3 Berry Recipes to Kick Off the Summer
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Without a doubt, one of the best things about summer is fresh fruit. Berries are an especially wonderful delicacy to be (briefly!) enjoyed over the summer months—they won't be as cheap, fresh, or local at any other time of the year. If you're wondering which berries are in season when, here's a run down of peak seasons for the Northern Hemisphere:
- Blackberries and Raspberries: June-September
- Blueberries: July
- Strawberries: May/June
Picking your own berries can be a fun activity for the whole family, and gives kids a healthy dose of science, physical exercise and sunshine! Contact local farms in your area to see when their crops might be available for picking.
Once you get home from the farm you'll need some great berry recipes to reward your family for a hard day's picking. Need some fresh ideas? Here are three great recipes from Kathryn Hawkins' new book Fruit!
Rhubarb and Raspberry Crumble This comforting pudding is best served hot with Custard sauce. You can replace the raspberries with small whole strawberries if preferred.
Serves 4 to 6
1 lb (500g) rhubarb 2/3 cup (150g) fresh raspberries Generous ½ cup (125g) extra-fine sugar 1 ½ cup (180g) self-rising flour 1 stick (250g) butter ½ cup (60g) ground almonds
Preheat the oven to 400 degrees F/200 degrees C. Trim the rhubarb and cut into 2-in (50cm) lengths. Place half the rhubarb in the bottom of a 5-cup (1.2-L) oval baking dish.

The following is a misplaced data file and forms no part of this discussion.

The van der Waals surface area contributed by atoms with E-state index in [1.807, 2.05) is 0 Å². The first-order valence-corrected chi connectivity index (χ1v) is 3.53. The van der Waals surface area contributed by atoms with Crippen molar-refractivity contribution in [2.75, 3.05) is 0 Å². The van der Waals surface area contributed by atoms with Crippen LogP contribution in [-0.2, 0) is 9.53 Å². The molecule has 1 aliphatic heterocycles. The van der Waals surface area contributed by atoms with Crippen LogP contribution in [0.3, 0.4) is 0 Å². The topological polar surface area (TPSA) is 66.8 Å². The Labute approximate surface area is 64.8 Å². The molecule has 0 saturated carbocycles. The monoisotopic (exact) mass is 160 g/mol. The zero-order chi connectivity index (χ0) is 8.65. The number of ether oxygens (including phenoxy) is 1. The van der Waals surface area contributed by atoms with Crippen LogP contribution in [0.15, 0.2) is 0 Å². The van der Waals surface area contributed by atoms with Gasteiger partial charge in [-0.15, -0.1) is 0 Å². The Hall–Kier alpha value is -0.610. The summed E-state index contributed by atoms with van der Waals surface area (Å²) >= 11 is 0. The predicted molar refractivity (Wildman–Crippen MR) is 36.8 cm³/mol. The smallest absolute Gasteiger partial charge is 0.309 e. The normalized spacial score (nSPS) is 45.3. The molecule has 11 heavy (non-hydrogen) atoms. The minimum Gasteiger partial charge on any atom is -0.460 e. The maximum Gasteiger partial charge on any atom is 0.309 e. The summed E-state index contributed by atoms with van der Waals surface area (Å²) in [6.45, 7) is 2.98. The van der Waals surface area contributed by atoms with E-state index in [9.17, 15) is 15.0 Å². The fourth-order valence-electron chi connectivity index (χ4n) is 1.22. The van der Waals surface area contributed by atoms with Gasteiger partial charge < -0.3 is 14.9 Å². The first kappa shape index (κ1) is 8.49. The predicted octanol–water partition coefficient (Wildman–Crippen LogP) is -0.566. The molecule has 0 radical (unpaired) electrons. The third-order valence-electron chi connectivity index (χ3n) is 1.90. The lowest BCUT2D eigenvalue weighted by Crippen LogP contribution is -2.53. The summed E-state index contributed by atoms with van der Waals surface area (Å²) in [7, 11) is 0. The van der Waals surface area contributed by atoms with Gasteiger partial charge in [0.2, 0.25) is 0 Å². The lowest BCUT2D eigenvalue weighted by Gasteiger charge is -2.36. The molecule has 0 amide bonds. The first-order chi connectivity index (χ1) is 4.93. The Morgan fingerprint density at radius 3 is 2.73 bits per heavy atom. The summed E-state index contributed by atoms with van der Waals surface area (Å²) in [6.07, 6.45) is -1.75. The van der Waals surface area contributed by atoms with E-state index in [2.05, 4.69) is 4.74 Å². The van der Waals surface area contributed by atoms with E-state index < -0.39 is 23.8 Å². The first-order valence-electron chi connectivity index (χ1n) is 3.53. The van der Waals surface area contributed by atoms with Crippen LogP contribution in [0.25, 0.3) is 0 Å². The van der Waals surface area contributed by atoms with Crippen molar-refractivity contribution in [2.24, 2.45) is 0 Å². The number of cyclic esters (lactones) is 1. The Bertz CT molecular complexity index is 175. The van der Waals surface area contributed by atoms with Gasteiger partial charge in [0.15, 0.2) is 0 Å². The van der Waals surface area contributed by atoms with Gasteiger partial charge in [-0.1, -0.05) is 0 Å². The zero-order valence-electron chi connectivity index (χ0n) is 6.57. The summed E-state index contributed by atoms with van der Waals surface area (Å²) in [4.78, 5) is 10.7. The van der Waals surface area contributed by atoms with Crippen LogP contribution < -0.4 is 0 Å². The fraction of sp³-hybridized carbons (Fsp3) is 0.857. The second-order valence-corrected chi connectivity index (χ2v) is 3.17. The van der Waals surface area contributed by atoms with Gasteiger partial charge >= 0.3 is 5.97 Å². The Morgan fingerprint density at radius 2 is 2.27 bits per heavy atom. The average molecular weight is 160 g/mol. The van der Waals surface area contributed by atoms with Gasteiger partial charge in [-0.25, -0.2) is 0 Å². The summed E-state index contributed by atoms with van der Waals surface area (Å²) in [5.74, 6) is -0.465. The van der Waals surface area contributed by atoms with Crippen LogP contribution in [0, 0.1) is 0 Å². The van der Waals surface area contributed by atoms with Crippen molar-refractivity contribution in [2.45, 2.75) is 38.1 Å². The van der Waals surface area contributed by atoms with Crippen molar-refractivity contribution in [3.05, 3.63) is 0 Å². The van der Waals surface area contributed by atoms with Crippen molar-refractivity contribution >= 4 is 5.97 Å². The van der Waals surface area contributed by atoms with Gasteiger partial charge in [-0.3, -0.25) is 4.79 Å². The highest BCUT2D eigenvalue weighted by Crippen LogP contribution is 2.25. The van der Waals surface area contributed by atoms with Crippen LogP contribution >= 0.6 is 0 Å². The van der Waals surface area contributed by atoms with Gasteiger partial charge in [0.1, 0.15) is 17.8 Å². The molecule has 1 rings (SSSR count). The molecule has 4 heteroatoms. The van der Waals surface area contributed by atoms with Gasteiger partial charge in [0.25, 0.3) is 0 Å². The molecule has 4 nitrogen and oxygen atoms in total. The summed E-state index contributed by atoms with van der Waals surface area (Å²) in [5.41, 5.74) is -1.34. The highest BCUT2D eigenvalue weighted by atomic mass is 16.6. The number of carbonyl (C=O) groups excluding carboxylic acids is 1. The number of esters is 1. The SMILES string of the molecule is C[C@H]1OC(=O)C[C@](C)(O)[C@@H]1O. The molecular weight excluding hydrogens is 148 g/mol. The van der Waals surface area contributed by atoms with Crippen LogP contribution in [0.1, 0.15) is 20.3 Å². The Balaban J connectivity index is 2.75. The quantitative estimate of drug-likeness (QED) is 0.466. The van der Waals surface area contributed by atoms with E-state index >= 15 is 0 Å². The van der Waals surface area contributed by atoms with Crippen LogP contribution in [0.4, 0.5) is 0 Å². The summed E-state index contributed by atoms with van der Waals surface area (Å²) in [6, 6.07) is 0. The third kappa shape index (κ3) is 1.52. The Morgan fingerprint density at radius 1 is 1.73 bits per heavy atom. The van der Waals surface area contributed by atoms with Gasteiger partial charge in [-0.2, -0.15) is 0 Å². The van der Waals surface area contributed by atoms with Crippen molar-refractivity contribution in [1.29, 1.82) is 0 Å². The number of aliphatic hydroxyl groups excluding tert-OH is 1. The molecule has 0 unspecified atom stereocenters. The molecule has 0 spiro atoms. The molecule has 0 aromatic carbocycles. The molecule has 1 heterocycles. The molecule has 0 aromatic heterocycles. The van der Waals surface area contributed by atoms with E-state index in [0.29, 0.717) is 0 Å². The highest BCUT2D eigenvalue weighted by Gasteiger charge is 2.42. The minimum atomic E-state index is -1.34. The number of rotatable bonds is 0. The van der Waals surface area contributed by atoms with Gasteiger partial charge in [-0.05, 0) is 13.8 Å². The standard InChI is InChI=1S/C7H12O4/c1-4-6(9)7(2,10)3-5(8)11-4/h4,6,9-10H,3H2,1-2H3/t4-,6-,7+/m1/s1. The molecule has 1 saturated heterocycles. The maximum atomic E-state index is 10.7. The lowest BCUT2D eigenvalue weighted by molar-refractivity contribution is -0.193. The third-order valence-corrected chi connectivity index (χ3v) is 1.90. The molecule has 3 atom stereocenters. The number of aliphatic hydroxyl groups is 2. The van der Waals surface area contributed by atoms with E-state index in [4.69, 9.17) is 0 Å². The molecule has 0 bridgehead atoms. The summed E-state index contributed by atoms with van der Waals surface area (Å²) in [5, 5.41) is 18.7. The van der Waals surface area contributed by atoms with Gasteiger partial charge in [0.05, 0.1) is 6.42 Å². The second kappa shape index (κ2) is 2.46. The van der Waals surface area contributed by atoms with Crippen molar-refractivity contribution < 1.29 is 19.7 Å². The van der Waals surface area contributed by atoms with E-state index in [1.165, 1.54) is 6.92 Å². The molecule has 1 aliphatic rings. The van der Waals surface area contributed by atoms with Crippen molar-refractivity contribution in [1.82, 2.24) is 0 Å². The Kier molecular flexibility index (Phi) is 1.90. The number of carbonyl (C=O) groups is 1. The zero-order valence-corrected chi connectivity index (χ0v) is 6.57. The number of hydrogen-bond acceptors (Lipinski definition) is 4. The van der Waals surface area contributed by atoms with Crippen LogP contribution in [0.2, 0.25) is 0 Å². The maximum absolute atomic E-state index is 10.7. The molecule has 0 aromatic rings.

Top with the raspberries and scant ¼ cup (30g) sugar, then the remaining rhubarb and another scant 1 cup (30g) sugar. Set aside.
Sift the flour into a bowl and rub in the butter until well combined and the mixture starts to cling together in lumps. Stir in the remaining sugar and the ground almonds.
Set the rhubarb dish on a baking sheet, and carefully sprinkle the crumble topping evenly over the fruit. Bake in the oven for about 45 minutes covering the top with foil if it browns too quickly. Pierce the rhubarb in the center of the dish to make sure it is tender. Best served hot, with Custard sauce (see below.)
Custard Sauce Makes approx. 2 ½ cups (600ml)
4 level Tbsp cornstarch 3 Tbsp extra-fine sugar 2 ½ cups (600ml) whole milk 2 egg yolks Few drops vanilla extract Few drops yellow food coloring (optional)
In a saucepan, blend the cornstarch with a little of the milk to make a smooth paste. Stir in the sugar and remaining milk. Heat, stirring, over the heat until boiling and thick—you may find it easier to use a whisk to help keep the mixture smooth. Cook for 2 minutes.
Remove from the heat and cool for 10 minutes. Stir in the egg yolks and return to the heat. Cook through for 3 minutes, stirring, but without boiling. Add vanilla extract to taste, and color with food coloring if liked. To use cold, pour into a heatproof bowl and cover the surface with wax paper to prevent a skin forming. Allow to cool before covering and chilling until required.
For a thicker custard, use 1 Tbsp more cornstarch.